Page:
One of two young players who went to last year’s winter training camp with the first team didn’t quite develop as hoped. I’m talking about Dzenis Burnic (17). The left-footed central midfielder still has a great upside to his game and is a very talented player, but he’s also getting more and more inconsistent.
While he can be a great orchestrator of the offense, he also tends to demand the ball very aggressively, sometimes coming too deep into his own half and too close to his own centre-backs to receive the ball. This way he’s closing passing lanes for his own team, while taking away a chance for himself to get between the lines of the opponent.
If Burnic becomes more patient in that regard, he could eventually be an interesting player for the role Julian Weigl is playing right now, although Burnic’s passing game might be a bit too risky and at times sloppy for this integral position.
Defensively, Burnic likes to jump into tackles and gives up fouls or his defensive positioning, which can become a problem at times.
It’ll be interesting to see how Burnic fares at the U19 now that Passlack and Pulisic won’t be there all the time. BVB fans should hope that he’ll be able to step his game up and work on his flaws. Just looking at his potential, Dzenis Burnic is still an exciting prospect.
Next up is Jacob Bruun Larsen (17). The Danish winger has made a lot of progress this season and had a hand in 12 goals in as many games for the U19 side. Larsen is extremely fast and, although he might not possess the quickness or technique of Pulisic, he’s still a very capable speed-dribbler.
Larsen’s style is rather straightforward: He likes to stick to the wing and take on his opponents. It’s doubtful whether he could become a winger for Tuchel’s system eventually, for similar reasons as with Passlack. But it might be worth a try to play him at full-back and Tuchel already did so for a few minutes during a friendly.
For Janni-Luca Serra (17) not much has changed. One interesting side-note is that he waived the chance of going to the U17 World Cup in favor of staying at home and working on his school education.
Serra’s technique and link-up play is still improving rapidly since he turned from a centre-back to a striker, but it’s not close to a first team standard (yet?). In the U19, Serra is still overpowering his opponents, however, and he managed to score 10 and assist five goals in 12 league games.
Serra will probably continue scoring and playing for the U19 next season and it remains to be seen whether he can improve enough to be in contention for BVBII or even the first team, which seems rather unlikely, afterwards.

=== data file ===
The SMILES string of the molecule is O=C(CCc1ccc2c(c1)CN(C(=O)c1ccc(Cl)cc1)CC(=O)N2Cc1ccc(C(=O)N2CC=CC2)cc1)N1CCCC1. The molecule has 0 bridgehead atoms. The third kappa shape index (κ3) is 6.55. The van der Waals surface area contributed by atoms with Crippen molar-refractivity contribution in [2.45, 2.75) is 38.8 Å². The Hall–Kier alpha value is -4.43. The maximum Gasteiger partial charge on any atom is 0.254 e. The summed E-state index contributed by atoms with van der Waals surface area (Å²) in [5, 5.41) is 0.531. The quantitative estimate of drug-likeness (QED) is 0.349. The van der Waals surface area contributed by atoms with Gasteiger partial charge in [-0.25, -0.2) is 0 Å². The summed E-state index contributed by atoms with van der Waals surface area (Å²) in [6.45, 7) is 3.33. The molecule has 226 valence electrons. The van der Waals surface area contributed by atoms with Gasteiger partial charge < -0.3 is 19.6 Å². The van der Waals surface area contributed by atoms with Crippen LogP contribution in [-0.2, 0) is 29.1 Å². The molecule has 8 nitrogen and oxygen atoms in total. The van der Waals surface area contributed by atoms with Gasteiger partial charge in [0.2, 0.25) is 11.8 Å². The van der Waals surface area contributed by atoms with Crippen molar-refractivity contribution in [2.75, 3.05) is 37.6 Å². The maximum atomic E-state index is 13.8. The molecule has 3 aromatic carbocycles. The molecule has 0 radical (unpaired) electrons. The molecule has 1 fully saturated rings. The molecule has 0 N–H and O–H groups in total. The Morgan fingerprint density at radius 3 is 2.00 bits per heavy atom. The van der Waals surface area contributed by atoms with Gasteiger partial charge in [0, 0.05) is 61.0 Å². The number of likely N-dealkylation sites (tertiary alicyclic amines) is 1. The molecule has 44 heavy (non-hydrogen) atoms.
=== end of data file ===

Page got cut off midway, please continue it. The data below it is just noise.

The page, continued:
Onto one of the most promising youngsters in Dortmund’s youth ranks and unfortunately one of the saddest stories this season, Patrick Fritsch (17). Fritsch was just as close as Pulisic to give his professional debut, as he was included in Borussia’s squad for the game against PAOK in the UEFA Europa League.
Fritsch’s style of play resembles Mats Hummels’. Both aren’t the quickest guys on earth, although Fritsch is the quicker of the two, but very good in one on ones and have a good anticipation. The 17-year-old is also very comfortable with the ball at his feet.
His long balls aren’t yet as impressive, but his short-range passing game is exquisite for a centre-back. Fritsch also likes to use his dribbling to get past the first line of pressing or to create new passing angles for himself. He’ll get caught up in the moment from time to time and try to take on one opponent too many, but, overall, his decision-making with the ball at his feet is very good.
Defensively, Fritsch shows an impressive level of concentration and makes very few mistakes, considering his age. For the U19, he usually plays at centre-half, but he can also feature as a defensive midfielder or at right-back, as he did in a friendly against St. Pauli. One problem with him is his height, as he’s slightly undersized for his position at only 184 cm (6’0“). If he doesn’t grow, he might have to consider changing to defensive midfield for good in the long run.
Now I have to come to the sad part of Fritsch’s year, unfortunately. During preparation for the FIFA Under-17 World Cup in Chile, he tore his ACL and he might not play again this season. Here’s hoping that he’ll recover well and can get back to where he left off.
For the rest of the players such as Sahin Kösecik, Niklas Beste, Berkant Güner and Julian Schwermann not much has changed since our last look at Dortmund’s top prospects.
There are, however, some interesting talents in the new U17 side, such as Hüseyin Bulut and especially David Kopacz, whom we’ll perhaps look at another time.